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DOMA Stories:
Federal Marriage Discrimination Hurts Families

GLAD is in court challenging the federal government's discrimination against legally married same-sex couples. In Gill v OPM and Pedersen v OPM, we represent couples and widowers who are harmed in various ways by DOMA. But DOMA hurts many more people than we can represent in these lawsuits.

In these stories, loving couples, widows and widowers, from all walks of life, describe how DOMA hurts their families.

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Family: That’s What We Are

Photograph of David Wilson & Rob Compton

David Wilson & Rob Compton

David Wilson’s and Rob Compton’s commitment to providing security and stability to their parents, five children and seven grandchildren, and to each other is what led them to serve as plaintiffs in GLAD’s Goodridge lawsuit that ended marriage discrimination against same-sex couples in Massachusetts. Their historic wedding ceremony at Arlington Street Church as one of the first same-sex couples to legally marry in the United States on May 17, 2004 –broadcast around the globe – had guests alternately weeping and cheering in the pews.

Of course, their many family members were among those who crowded into the church on that unseasonably warm spring day. David’s two grandsons served as ring bearers. Given the premium the couple places on family, it’s not surprising that they were first introduced to one another 13 years ago through a mutual friend at an event sponsored by Gay Fathers of Greater Boston, a social/support group for gay men raising children.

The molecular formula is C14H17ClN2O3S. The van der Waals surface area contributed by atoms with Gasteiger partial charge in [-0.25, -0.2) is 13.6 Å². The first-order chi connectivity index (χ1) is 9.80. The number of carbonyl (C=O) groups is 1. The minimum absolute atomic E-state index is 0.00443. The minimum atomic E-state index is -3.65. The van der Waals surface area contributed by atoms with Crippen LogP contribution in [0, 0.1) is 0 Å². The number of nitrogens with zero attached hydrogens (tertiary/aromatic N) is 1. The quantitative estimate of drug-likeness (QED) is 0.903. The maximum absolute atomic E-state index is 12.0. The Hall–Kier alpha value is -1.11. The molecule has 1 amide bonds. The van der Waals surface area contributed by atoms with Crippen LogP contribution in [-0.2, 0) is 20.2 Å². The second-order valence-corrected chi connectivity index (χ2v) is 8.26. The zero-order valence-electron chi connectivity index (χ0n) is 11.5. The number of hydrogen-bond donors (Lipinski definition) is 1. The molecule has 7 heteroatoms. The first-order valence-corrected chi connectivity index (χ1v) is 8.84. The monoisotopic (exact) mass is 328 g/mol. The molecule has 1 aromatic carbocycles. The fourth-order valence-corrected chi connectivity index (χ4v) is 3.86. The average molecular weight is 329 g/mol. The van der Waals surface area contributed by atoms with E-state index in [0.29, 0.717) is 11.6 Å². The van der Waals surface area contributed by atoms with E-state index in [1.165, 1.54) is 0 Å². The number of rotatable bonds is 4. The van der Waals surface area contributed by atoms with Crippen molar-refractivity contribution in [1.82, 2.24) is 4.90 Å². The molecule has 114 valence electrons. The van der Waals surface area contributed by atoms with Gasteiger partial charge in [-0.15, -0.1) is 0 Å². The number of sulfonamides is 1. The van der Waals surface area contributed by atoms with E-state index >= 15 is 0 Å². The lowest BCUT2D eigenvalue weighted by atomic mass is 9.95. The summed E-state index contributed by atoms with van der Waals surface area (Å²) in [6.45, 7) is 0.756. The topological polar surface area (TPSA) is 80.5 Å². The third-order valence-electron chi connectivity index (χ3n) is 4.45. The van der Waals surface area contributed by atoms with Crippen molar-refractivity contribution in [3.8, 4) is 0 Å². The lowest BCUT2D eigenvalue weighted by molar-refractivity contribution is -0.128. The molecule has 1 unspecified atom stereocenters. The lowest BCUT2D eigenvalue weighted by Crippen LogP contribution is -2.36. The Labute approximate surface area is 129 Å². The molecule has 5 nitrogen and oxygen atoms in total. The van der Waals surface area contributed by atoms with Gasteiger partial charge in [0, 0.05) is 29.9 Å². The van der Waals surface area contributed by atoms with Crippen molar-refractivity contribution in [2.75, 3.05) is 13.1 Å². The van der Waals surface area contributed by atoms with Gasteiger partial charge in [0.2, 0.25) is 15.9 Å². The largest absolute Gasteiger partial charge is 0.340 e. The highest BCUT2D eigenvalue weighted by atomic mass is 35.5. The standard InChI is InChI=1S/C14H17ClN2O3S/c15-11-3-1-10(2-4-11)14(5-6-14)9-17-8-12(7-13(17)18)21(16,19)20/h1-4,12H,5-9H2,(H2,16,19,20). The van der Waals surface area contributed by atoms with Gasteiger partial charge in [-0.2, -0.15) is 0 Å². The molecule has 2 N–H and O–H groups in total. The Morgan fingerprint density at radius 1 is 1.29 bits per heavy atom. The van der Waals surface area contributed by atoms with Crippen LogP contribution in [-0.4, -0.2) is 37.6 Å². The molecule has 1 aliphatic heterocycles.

“It’s challenging for divorced men who have children to date,” Rob explains, “And if you meet another gay man who’s never had that, they don’t understand the obligations that you have to your children and the financial obligations as well. With David it was easy because he had also been married and had kids. We had so much in common and could really support each other.”

Despite the triumph of Goodridge, however, DOMA continues to make them feel like second-class citizens. David describes, “It actually feels the same as when we were second-class citizens and not married in Massachusetts.  We’re at a stage of our lives when federal protections are more important than state benefits.”

As the years go by, David, 66, and Rob, 61, are increasingly concerned about planning for their future. Both have had to deal with a number of surgeries – Rob has had kidney stones, diverticulitis (a painful hole in the intestine), and a hip replacement while David has been treated for thyroid cancer. Given their increasing medical expenses, David and Rob are concerned about the implications of DOMA on their lives.

Each year they lose about $6,000 because David is denied the spousal Social Security Benefit that heterosexual married couples are automatically granted. Also, they face growing concerns about the inheritance tax that they might have to pay if something were to happen to one of them. As David says, “If something were to happen to one of us, how would our home transfer? Rob or I might not be in a position to pay the hefty inheritance tax, and the surviving spouse might be left having to sell the only home he has, and that is really frightening to us. Straight married couples don’t have to worry about that.”

Rob and David both add, “You know, we certainly want to protect each other [and] everything that we’ve worked hard to achieve. We built our home together and we want to make sure that we are able to live out our senior years with the same security (financial, emotional and psychological) as every other happily married couple.”

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